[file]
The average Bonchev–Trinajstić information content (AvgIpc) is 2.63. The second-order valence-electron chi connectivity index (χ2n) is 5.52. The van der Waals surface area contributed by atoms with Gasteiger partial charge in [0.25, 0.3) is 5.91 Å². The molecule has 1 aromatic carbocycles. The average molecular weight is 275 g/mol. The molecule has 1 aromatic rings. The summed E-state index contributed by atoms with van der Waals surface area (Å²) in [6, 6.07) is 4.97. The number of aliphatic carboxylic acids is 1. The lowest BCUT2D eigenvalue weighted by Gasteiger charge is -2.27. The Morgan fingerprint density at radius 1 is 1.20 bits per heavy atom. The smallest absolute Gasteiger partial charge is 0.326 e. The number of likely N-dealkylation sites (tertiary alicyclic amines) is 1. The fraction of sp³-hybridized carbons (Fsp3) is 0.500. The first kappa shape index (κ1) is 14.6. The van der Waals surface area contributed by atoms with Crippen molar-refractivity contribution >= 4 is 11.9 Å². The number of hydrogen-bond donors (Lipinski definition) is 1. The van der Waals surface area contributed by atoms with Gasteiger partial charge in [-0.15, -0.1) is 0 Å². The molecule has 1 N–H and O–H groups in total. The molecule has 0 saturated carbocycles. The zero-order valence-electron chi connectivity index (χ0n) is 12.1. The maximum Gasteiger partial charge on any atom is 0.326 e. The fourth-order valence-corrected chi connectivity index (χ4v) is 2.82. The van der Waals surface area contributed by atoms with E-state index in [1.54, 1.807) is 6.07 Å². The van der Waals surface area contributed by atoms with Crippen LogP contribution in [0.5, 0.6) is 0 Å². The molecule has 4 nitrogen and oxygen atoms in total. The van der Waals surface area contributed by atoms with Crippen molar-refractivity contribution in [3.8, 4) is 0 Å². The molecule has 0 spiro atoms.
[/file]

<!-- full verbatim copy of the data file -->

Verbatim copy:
The average Bonchev–Trinajstić information content (AvgIpc) is 2.63. The second-order valence-electron chi connectivity index (χ2n) is 5.52. The van der Waals surface area contributed by atoms with Gasteiger partial charge in [0.25, 0.3) is 5.91 Å². The molecule has 1 aromatic carbocycles. The average molecular weight is 275 g/mol. The molecule has 1 aromatic rings. The summed E-state index contributed by atoms with van der Waals surface area (Å²) in [6, 6.07) is 4.97. The number of aliphatic carboxylic acids is 1. The lowest BCUT2D eigenvalue weighted by Gasteiger charge is -2.27. The Morgan fingerprint density at radius 1 is 1.20 bits per heavy atom. The smallest absolute Gasteiger partial charge is 0.326 e. The number of likely N-dealkylation sites (tertiary alicyclic amines) is 1. The fraction of sp³-hybridized carbons (Fsp3) is 0.500. The first kappa shape index (κ1) is 14.6. The van der Waals surface area contributed by atoms with Crippen molar-refractivity contribution >= 4 is 11.9 Å². The number of hydrogen-bond donors (Lipinski definition) is 1. The van der Waals surface area contributed by atoms with Gasteiger partial charge in [-0.15, -0.1) is 0 Å². The molecule has 1 N–H and O–H groups in total. The molecule has 0 saturated carbocycles. The zero-order valence-electron chi connectivity index (χ0n) is 12.1. The maximum Gasteiger partial charge on any atom is 0.326 e. The fourth-order valence-corrected chi connectivity index (χ4v) is 2.82. The van der Waals surface area contributed by atoms with E-state index in [1.54, 1.807) is 6.07 Å². The van der Waals surface area contributed by atoms with Crippen LogP contribution in [0.5, 0.6) is 0 Å². The molecule has 4 nitrogen and oxygen atoms in total. The van der Waals surface area contributed by atoms with Crippen molar-refractivity contribution in [3.8, 4) is 0 Å². The molecule has 0 spiro atoms.